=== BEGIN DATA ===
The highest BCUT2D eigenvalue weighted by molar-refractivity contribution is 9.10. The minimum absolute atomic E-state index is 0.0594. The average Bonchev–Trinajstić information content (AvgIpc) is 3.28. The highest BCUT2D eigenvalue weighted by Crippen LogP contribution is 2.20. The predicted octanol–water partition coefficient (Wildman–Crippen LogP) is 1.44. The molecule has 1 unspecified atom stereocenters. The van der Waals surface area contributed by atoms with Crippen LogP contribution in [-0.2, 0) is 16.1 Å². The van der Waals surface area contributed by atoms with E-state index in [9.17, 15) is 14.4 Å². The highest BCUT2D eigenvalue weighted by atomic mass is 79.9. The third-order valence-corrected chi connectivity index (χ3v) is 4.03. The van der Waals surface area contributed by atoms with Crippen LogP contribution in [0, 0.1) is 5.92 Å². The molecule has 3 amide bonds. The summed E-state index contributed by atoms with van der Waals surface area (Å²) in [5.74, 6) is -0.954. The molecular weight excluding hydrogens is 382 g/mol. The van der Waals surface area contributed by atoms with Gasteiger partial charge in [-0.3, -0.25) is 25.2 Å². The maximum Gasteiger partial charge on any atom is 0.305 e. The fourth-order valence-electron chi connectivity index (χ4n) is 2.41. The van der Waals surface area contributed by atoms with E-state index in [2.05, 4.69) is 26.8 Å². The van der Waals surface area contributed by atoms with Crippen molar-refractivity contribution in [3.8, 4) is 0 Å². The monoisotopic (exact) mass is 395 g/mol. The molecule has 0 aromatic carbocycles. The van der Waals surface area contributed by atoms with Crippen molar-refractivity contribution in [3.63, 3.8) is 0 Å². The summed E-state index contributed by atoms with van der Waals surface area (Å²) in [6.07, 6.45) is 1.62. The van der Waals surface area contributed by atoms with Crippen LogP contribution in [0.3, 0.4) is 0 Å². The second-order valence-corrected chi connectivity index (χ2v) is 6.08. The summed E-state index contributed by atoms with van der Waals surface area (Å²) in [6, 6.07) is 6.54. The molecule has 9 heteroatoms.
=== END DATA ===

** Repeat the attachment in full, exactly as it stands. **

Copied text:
The highest BCUT2D eigenvalue weighted by molar-refractivity contribution is 9.10. The minimum absolute atomic E-state index is 0.0594. The average Bonchev–Trinajstić information content (AvgIpc) is 3.28. The highest BCUT2D eigenvalue weighted by Crippen LogP contribution is 2.20. The predicted octanol–water partition coefficient (Wildman–Crippen LogP) is 1.44. The molecule has 1 unspecified atom stereocenters. The van der Waals surface area contributed by atoms with Crippen LogP contribution in [-0.2, 0) is 16.1 Å². The van der Waals surface area contributed by atoms with E-state index in [9.17, 15) is 14.4 Å². The highest BCUT2D eigenvalue weighted by atomic mass is 79.9. The third-order valence-corrected chi connectivity index (χ3v) is 4.03. The van der Waals surface area contributed by atoms with Crippen LogP contribution in [0, 0.1) is 5.92 Å². The molecule has 3 amide bonds. The summed E-state index contributed by atoms with van der Waals surface area (Å²) in [5.74, 6) is -0.954. The molecular weight excluding hydrogens is 382 g/mol. The van der Waals surface area contributed by atoms with Gasteiger partial charge in [-0.3, -0.25) is 25.2 Å². The maximum Gasteiger partial charge on any atom is 0.305 e. The fourth-order valence-electron chi connectivity index (χ4n) is 2.41. The van der Waals surface area contributed by atoms with E-state index in [2.05, 4.69) is 26.8 Å². The van der Waals surface area contributed by atoms with Crippen molar-refractivity contribution in [3.8, 4) is 0 Å². The monoisotopic (exact) mass is 395 g/mol. The molecule has 0 aromatic carbocycles. The van der Waals surface area contributed by atoms with Crippen molar-refractivity contribution in [3.63, 3.8) is 0 Å². The summed E-state index contributed by atoms with van der Waals surface area (Å²) in [6.07, 6.45) is 1.62. The van der Waals surface area contributed by atoms with Crippen LogP contribution in [0.3, 0.4) is 0 Å². The second-order valence-corrected chi connectivity index (χ2v) is 6.08. The summed E-state index contributed by atoms with van der Waals surface area (Å²) in [6, 6.07) is 6.54. The molecule has 9 heteroatoms.